• Time Skip: Shinsetsu
  • Testosterone Poisoning: Parodied with the "Macho Man Fist".
  • Training from Hell: Torpedo Girl puts Gasser and Hatenko through a comically exaggerated version of this.
    "And that's because...I'M A TOR...PE...DO!"
  • Traintop Battle: Episode 36, Bo-Bobo and the gang fight "The Boxer on the Boxcar", Cane-maru. At one point, the train derails and smashes through an amusement park.
  • True Art Is Incomprehensible: Giga's Super Fist of Objet d'Art, ordinary objects turned into incomprehensible art. He also considers Don Patch the true definition of art for some reason.
  • True Companions: Parodied, of course, but also (believe it or not) played straight. After all, Bo-bobo doesn't want Beauty to get hurt...
  • Tsundere: Torpedo Girl. One moment she acts like a giddy schoolgirl (especially when she fawns over Softon,) the next she violently blasts through anyone who provokes her like a, erm, torpedo. However, she is still dangerous in Dere mode (albeit unintentionally dangerous.)note 
  • Unreliable Narrator: In the English Dub, the narrator is a teenage preschool dropout who lives with his Grandma and has a large hate for the producer. he's lost his job many times. (Although most of them involve him quitting)
    • He also usually stops focusing on the script and starts worrying about his personal issues to the point where the producer began to take a dollar out of his paycheck every time he goes off-script. He now owes the producer a dollar every payday.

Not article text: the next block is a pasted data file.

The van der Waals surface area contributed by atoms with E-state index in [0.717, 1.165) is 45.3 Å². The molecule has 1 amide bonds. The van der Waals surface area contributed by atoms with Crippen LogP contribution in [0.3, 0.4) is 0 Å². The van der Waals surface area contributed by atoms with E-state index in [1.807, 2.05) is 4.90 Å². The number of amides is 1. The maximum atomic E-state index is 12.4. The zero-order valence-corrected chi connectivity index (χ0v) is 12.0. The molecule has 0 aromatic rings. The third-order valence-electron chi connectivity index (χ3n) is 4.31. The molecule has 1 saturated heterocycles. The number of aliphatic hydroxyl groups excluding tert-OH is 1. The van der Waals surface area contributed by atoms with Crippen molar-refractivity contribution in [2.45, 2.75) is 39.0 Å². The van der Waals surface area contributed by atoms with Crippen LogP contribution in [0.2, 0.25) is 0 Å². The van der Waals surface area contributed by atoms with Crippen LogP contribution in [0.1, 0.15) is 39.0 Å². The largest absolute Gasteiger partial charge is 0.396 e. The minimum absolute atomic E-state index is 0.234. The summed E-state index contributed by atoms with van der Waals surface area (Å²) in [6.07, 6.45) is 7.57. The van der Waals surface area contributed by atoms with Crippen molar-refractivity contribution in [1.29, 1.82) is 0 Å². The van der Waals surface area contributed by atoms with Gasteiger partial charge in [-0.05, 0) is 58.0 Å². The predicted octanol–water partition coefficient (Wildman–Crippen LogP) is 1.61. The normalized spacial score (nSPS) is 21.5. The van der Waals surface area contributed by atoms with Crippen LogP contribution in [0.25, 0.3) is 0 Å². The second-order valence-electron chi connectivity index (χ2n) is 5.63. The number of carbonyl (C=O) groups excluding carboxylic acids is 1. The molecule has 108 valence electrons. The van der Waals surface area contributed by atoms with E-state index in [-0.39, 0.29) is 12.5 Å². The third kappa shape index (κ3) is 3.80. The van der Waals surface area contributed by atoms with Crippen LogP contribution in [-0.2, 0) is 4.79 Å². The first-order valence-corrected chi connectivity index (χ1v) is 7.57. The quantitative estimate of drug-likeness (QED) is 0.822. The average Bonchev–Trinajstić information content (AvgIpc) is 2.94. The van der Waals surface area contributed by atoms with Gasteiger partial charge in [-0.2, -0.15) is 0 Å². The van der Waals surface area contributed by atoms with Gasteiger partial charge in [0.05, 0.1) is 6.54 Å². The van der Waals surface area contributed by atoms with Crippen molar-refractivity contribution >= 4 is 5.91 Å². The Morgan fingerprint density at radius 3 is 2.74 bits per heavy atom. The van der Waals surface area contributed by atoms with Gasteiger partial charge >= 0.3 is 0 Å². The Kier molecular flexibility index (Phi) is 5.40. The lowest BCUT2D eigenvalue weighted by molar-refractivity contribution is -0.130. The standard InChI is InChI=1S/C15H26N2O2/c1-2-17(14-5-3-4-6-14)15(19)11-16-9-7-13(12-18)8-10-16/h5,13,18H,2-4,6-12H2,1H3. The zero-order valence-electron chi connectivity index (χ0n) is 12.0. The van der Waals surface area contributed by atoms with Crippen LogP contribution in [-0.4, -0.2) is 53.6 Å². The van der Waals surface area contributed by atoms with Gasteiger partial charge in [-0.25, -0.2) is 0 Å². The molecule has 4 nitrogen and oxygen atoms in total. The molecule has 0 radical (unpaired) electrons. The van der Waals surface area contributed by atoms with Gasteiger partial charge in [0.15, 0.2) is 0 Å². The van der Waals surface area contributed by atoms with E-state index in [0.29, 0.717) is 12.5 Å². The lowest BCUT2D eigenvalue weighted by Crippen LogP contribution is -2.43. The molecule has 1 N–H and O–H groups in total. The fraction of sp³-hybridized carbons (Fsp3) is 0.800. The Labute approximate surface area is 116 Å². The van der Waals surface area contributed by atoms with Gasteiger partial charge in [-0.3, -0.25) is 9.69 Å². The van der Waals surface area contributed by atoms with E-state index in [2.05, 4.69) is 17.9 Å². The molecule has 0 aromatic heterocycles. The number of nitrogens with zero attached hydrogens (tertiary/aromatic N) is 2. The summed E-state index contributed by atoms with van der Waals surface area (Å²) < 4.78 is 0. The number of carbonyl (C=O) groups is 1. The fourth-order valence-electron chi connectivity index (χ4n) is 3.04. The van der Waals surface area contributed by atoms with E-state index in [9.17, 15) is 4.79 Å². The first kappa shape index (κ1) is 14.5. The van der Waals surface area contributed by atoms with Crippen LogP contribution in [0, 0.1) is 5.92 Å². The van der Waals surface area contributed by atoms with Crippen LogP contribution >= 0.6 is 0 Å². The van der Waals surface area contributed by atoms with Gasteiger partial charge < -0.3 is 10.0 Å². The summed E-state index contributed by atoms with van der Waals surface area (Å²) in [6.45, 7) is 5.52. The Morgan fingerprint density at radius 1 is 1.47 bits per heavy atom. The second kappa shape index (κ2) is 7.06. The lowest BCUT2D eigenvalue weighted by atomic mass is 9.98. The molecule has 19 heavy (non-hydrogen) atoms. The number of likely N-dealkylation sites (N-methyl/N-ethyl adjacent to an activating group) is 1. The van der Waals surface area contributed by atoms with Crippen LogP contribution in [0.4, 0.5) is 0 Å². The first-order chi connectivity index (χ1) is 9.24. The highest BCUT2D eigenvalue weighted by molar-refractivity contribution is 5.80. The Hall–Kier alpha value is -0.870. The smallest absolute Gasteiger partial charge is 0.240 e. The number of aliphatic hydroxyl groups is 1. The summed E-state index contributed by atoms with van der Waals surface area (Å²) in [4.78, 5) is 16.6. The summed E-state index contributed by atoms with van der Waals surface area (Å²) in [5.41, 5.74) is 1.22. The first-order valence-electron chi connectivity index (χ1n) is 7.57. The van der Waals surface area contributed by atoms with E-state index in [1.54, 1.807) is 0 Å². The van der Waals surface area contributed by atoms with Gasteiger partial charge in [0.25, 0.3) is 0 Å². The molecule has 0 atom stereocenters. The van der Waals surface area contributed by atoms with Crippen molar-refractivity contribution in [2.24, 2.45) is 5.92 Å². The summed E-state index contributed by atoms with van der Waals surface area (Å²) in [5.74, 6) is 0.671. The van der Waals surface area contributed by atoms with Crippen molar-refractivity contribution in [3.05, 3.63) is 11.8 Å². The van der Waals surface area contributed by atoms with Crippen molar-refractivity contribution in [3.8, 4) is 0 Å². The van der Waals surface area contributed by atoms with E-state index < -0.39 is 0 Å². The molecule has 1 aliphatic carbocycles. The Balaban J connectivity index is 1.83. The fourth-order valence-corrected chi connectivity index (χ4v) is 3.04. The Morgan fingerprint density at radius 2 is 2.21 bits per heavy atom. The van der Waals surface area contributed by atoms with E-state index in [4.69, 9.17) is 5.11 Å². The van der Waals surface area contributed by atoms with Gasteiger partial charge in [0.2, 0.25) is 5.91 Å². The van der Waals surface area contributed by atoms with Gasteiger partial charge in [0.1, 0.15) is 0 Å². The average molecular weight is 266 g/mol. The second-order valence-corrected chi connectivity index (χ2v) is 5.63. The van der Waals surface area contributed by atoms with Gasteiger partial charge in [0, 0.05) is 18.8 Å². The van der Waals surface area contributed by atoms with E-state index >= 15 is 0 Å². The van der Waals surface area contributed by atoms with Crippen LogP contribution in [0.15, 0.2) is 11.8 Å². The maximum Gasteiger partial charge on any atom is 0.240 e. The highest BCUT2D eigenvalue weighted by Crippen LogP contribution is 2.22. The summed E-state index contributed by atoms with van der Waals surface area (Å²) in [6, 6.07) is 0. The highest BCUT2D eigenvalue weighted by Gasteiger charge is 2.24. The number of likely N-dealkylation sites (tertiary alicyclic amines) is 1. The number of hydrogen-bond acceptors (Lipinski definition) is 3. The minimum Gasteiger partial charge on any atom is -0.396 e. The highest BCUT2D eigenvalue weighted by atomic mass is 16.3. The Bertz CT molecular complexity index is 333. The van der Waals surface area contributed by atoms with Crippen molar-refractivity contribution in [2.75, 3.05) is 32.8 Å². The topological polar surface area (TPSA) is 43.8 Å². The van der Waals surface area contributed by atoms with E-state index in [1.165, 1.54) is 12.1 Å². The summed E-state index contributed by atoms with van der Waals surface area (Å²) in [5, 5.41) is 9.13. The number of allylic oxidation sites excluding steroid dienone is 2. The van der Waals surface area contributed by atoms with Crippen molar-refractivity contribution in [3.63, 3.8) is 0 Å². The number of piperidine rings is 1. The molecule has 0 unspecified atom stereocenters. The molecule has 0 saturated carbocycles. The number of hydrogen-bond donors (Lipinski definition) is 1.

• Visual Pun: None of which translated. Enough were there that the already-insane series became even less comprehensible.
  • Voice of the Legion: Parodied with Bobopatchiggler, whose voice pattern's alternates between three characters
  • Wild Take: At least a dozen times per episode, mostly from Beauty.
  • Word Purée Title: Bobobo-Bo Bo-bobo. He also has three brothers and one sister that share the same name part, but with different vowels. Example: Bebebe-be Be-bebe.
  • The Worf Effect: Happens to Torpedo Girl/Bobobo fusion "Torpedo Girbo", a man who looks a lot like Sephiroth. He seems like a really powerful fusion but gets beaten a mere second after fusing by Bi-bibi's "Fist of Hair Hunt". He didn't even get to show off his attacks. At least in the Nintendo DS game "Jump Ultimate Stars", he shows off his power: floating around and dropping landmines.
  • World of Ham: Holy cow, do they get loud on this show!
  • X-Ray of Pain: During his fight against Giga, Bobobo delivered a punch so powerful that we see the bones in his arm shatter.
  • Year X: The manga states that the year is 300X; the first episode of the anime series announces that the year is 3001.5.
  • You Can't Thwart Stage One: Double subverted: When Baldy Bald/Tsuru Tsurulina III awakens, Bo-bobo slams his cryogenic chamber shut, duct-tapes it, and blows it up. Unfortunately, the emperor had already escaped./

Alternative Title(s): Bobobobo Bobobo


Bobobo-bo Bo-bobo

In the world of Bobobo, nothing makes sense, almost everyone is crazy and stuff happens because shut up.

How well does it match the trope?

5 (12 votes)

Example of:

Main / WorldOfHam